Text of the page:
My Manchester in 52 words

Our balcony overlooks the Northern Quarter; a heritage site, the original Victorian centre. Red brick buildings and rooftops interspersed with flourishing trees give way to high-rises beyond. I glimpse the Pennines and wind farms in the distance. I smile. Sometimes we watch fireworks or glowing paper lanterns. It’s peaceful here: Quiet.

SammyDee, 23 Feb 2012

52 WORDS

NQLovesYouEdgeStreetChris Smith and Liz Peel from Finding Manchester are embarking on the mammoth challenge of visiting 52 Manchesters in 52 weeks in 5 continents. It’s a fantastic project inspiring people to reach out and connect with other communities around the world, as well as encouraging people to share their own experiences closer to home.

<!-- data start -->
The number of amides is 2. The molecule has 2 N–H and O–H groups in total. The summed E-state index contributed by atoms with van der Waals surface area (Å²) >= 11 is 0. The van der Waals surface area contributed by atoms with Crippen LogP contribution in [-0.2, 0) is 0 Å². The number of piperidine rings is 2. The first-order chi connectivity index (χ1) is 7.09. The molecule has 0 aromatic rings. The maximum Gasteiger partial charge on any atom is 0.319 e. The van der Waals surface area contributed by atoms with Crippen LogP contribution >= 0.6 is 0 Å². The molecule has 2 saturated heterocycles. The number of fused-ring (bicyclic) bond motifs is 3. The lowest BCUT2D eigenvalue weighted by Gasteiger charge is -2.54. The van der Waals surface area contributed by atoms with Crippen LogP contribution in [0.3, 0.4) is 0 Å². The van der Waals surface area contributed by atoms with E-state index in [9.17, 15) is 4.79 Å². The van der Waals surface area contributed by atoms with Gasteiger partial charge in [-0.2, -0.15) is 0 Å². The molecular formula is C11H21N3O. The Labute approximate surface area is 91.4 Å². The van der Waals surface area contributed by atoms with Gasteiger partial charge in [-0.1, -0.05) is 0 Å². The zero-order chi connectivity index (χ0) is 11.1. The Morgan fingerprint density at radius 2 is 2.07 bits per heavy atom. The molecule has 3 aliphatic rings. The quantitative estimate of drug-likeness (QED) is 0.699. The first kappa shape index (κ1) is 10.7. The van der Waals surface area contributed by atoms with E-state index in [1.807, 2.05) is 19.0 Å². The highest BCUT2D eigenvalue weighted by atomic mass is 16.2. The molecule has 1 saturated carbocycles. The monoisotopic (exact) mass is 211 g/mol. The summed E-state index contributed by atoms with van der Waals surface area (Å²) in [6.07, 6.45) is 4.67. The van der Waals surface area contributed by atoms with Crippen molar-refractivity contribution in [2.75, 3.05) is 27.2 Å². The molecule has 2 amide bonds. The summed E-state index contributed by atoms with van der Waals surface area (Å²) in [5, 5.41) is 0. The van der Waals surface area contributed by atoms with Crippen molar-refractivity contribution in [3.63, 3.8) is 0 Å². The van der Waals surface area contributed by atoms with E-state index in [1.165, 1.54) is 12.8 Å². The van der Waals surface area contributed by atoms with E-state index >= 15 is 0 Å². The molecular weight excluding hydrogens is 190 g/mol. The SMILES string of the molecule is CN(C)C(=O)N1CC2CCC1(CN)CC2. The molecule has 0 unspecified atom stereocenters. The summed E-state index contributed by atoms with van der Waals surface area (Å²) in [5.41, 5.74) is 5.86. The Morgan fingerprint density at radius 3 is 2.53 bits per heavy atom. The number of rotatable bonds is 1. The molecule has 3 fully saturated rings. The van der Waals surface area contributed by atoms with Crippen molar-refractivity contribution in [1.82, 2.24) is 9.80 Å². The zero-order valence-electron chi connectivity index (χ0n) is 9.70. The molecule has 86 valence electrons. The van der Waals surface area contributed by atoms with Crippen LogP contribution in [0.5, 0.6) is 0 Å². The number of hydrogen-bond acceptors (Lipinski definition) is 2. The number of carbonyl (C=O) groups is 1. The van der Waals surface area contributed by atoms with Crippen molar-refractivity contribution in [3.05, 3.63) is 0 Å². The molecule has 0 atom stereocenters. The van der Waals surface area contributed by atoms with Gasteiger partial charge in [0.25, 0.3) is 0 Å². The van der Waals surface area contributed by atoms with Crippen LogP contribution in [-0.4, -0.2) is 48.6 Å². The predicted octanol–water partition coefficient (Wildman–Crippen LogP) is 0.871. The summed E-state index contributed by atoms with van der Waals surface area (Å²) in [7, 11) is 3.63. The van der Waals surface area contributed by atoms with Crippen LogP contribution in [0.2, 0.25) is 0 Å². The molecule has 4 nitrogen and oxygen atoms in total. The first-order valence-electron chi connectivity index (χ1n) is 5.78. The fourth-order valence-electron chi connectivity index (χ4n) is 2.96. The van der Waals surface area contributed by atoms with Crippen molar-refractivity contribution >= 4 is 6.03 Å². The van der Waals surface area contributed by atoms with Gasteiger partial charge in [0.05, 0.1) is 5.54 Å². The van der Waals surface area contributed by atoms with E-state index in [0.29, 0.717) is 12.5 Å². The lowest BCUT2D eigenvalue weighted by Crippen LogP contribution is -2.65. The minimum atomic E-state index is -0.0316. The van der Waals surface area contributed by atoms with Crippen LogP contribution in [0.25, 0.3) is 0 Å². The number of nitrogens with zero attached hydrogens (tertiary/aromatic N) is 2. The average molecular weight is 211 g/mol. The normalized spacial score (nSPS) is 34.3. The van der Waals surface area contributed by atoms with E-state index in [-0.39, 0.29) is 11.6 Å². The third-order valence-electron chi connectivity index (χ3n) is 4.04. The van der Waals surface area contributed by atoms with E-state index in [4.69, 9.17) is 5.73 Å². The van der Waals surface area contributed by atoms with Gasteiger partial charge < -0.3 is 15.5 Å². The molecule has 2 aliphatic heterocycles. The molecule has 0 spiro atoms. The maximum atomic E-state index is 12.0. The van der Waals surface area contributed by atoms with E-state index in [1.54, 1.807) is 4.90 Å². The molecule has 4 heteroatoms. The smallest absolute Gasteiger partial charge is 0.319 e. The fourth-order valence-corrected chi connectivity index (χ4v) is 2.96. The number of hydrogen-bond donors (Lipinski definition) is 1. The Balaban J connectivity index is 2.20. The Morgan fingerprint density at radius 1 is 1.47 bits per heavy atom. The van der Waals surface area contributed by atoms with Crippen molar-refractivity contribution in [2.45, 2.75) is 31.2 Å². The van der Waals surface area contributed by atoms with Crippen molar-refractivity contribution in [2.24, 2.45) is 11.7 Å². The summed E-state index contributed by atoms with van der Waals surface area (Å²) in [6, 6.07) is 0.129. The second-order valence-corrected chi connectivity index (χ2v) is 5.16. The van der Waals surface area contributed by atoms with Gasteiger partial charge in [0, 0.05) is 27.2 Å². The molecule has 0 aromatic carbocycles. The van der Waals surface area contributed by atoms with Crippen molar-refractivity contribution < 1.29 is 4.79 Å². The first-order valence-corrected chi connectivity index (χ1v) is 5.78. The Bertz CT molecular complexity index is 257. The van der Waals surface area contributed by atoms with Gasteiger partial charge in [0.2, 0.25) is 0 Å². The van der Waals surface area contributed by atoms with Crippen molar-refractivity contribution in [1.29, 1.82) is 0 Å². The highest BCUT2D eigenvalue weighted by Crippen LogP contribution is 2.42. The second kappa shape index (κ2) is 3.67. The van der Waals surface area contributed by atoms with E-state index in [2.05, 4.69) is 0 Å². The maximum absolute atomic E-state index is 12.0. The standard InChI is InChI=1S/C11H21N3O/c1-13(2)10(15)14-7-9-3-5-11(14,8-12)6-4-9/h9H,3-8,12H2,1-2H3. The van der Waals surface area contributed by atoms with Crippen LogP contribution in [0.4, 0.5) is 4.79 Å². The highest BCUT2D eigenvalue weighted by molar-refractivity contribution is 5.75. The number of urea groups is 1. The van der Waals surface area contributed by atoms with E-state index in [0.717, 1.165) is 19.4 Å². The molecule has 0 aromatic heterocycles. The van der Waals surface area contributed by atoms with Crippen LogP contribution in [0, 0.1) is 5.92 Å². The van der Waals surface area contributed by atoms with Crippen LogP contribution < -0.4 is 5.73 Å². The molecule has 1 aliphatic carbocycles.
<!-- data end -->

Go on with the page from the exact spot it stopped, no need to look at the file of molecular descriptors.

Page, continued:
Chris interviewed me at the Manchester Museum earlier this year, so Manchester Meanders could be ‘placed into the Manchester Box’. This ‘Box’ will travel with them around the world help them explain what it is like to live right here, right now, in Manchester UK.

Contact Chris Smith

Follow Finding Manchester on Facebook and Twitter.

I’m already in the box but there is an opportunity for you to get inside the box too: by entering the 52 word challenge.

The challenge is simple…In 52 words, what does your Manchester mean to you?

You’ve read my first attempt at the challenge and you can read a few more of my ideas below.

But first, here are the rules:

CLAIM A PLACE IN HISTORY

The competition is open to everyone. Thirteen entries will be selected from each of the four age groups, so there will be 52 winners in total.